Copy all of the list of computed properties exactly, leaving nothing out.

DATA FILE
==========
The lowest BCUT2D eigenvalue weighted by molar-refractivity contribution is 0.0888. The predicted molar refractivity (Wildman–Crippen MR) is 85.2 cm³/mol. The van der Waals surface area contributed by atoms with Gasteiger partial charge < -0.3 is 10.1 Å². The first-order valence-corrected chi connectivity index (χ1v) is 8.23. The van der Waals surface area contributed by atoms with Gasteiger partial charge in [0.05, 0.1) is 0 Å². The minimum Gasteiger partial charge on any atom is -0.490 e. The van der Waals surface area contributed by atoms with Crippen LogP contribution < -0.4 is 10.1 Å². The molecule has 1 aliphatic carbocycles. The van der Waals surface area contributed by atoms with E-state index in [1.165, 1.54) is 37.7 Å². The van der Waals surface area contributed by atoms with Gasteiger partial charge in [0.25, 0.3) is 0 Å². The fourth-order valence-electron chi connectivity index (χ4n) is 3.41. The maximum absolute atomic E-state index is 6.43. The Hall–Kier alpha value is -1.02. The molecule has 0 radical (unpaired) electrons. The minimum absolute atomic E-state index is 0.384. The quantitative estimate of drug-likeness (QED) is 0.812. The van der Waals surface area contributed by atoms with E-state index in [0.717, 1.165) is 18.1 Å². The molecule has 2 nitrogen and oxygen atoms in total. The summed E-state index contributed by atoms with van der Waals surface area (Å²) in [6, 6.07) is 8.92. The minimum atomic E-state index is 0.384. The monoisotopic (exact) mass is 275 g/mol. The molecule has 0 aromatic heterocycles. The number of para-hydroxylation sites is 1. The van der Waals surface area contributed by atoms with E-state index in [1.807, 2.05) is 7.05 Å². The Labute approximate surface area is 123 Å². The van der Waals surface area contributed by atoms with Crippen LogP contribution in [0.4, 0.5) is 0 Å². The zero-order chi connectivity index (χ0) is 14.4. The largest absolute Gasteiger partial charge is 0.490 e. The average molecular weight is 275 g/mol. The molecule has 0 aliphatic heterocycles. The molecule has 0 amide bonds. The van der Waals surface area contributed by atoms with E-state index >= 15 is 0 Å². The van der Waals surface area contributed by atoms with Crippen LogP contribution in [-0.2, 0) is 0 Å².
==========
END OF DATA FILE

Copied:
The lowest BCUT2D eigenvalue weighted by molar-refractivity contribution is 0.0888. The predicted molar refractivity (Wildman–Crippen MR) is 85.2 cm³/mol. The van der Waals surface area contributed by atoms with Gasteiger partial charge < -0.3 is 10.1 Å². The first-order valence-corrected chi connectivity index (χ1v) is 8.23. The van der Waals surface area contributed by atoms with Gasteiger partial charge in [0.05, 0.1) is 0 Å². The minimum Gasteiger partial charge on any atom is -0.490 e. The van der Waals surface area contributed by atoms with Crippen LogP contribution < -0.4 is 10.1 Å². The molecule has 1 aliphatic carbocycles. The van der Waals surface area contributed by atoms with E-state index in [1.165, 1.54) is 37.7 Å². The van der Waals surface area contributed by atoms with Gasteiger partial charge in [0.25, 0.3) is 0 Å². The fourth-order valence-electron chi connectivity index (χ4n) is 3.41. The maximum absolute atomic E-state index is 6.43. The Hall–Kier alpha value is -1.02. The molecule has 0 radical (unpaired) electrons. The minimum absolute atomic E-state index is 0.384. The quantitative estimate of drug-likeness (QED) is 0.812. The van der Waals surface area contributed by atoms with E-state index in [0.717, 1.165) is 18.1 Å². The molecule has 2 nitrogen and oxygen atoms in total. The summed E-state index contributed by atoms with van der Waals surface area (Å²) in [6, 6.07) is 8.92. The minimum atomic E-state index is 0.384. The monoisotopic (exact) mass is 275 g/mol. The molecule has 0 aromatic heterocycles. The number of para-hydroxylation sites is 1. The van der Waals surface area contributed by atoms with E-state index in [1.807, 2.05) is 7.05 Å². The Labute approximate surface area is 123 Å². The van der Waals surface area contributed by atoms with Crippen LogP contribution in [0.4, 0.5) is 0 Å². The zero-order chi connectivity index (χ0) is 14.4. The largest absolute Gasteiger partial charge is 0.490 e. The average molecular weight is 275 g/mol. The molecule has 0 aliphatic heterocycles. The molecule has 0 amide bonds. The van der Waals surface area contributed by atoms with E-state index >= 15 is 0 Å². The van der Waals surface area contributed by atoms with Crippen LogP contribution in [-0.2, 0) is 0 Å².